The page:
Today, we had a record snowfall.
And it was the earliest snow ever recorded in my town. So, I am assuming we are in for one heck of a winter.
That got me dreaming about a system that would automatically melt any snow off my driveway. The system would use radiant heat. And the snow would melt into a drain.
This guy is one step ahead of me – check out this video about a snow melting driveway:
Someone on YouTube asked how Ronald Walters did it. Here is how:
The pumps and expansion tank are B&G (Bell & Gossett). The large pump PL-36 circulates the system at 8 GPM. The small pump NRF-22 pumps fluid through the Rannai 2520 on-demand heater typically around 1 GPM to 1.5 GPM. The combination flow control valves with flow meter are FlowGuard. The large copper supply and return manifolds… I just kept asking around until someone could supply what I wanted… they are expensive but made life easier and made for a clean looking installation. The individual ball valves on the supply manifold and the 1/2″ heating PEX were from Vanguard. Vanguard was bought out by some other company several years ago.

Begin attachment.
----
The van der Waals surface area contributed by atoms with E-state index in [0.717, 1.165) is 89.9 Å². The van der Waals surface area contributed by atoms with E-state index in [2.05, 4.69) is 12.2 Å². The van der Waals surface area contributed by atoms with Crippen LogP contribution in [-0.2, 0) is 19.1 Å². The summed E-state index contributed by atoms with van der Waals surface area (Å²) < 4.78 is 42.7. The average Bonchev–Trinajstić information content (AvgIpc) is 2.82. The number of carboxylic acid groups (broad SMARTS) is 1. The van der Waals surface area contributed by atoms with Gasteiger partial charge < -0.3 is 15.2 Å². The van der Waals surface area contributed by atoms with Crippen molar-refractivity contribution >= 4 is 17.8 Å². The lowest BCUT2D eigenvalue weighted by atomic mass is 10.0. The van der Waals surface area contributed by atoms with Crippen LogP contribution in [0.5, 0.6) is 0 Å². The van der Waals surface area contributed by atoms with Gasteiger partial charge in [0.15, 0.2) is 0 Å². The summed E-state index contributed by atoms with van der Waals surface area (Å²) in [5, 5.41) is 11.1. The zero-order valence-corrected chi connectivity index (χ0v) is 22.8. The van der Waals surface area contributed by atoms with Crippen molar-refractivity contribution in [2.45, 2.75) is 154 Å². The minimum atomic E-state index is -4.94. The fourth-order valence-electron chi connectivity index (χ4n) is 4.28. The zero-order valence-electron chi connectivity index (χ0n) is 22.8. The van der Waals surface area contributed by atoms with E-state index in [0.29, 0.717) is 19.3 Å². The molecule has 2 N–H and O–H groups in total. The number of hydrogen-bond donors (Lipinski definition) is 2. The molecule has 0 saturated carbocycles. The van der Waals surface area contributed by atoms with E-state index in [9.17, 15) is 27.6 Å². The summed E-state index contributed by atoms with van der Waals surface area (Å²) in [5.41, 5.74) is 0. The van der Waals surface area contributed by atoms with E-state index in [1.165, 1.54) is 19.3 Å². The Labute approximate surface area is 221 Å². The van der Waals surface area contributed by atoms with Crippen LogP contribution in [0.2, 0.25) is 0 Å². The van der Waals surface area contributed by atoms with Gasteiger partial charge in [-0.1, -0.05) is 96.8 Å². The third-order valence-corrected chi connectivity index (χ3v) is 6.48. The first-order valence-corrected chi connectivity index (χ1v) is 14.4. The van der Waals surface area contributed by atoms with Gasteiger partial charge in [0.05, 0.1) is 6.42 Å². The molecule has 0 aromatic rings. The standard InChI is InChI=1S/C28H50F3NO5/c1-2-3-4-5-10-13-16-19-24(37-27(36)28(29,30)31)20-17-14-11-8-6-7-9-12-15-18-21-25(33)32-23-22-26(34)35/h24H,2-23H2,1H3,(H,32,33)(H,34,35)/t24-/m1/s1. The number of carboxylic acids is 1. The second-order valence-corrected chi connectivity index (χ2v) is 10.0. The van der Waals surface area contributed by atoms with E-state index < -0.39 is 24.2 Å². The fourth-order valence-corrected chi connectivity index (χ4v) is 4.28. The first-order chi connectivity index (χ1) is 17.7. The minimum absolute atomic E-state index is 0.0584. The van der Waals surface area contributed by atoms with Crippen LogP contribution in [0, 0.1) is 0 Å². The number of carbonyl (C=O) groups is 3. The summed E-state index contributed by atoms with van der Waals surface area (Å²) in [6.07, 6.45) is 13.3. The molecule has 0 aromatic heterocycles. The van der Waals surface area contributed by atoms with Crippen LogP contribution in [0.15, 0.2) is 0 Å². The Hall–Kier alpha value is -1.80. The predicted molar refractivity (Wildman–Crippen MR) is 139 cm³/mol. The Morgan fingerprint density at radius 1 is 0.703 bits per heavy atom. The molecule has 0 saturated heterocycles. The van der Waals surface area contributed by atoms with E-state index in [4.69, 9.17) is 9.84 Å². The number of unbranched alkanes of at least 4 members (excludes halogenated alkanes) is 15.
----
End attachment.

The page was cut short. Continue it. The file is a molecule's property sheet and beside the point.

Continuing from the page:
There is no controller… YOU are the controller. People will try to sell you all sorts of crap to complicate the system so it supposedly will run itself. One such item is a freezing precipitation sensor and another is an outdoor temperature anticipator. Such things (to me) are a needless complication, expensive items and are more than likely going to fail. Best to control the system manually… it will give you something to play with on those nasty winter days.
Your concrete needs to be 5 inches thick. The PEX needs to be in the EXACT center of the concrete. You MUST place insulation under the concrete or it will not work. You REALLY DO need to install the wire mesh and the rebar as I have shown in the video.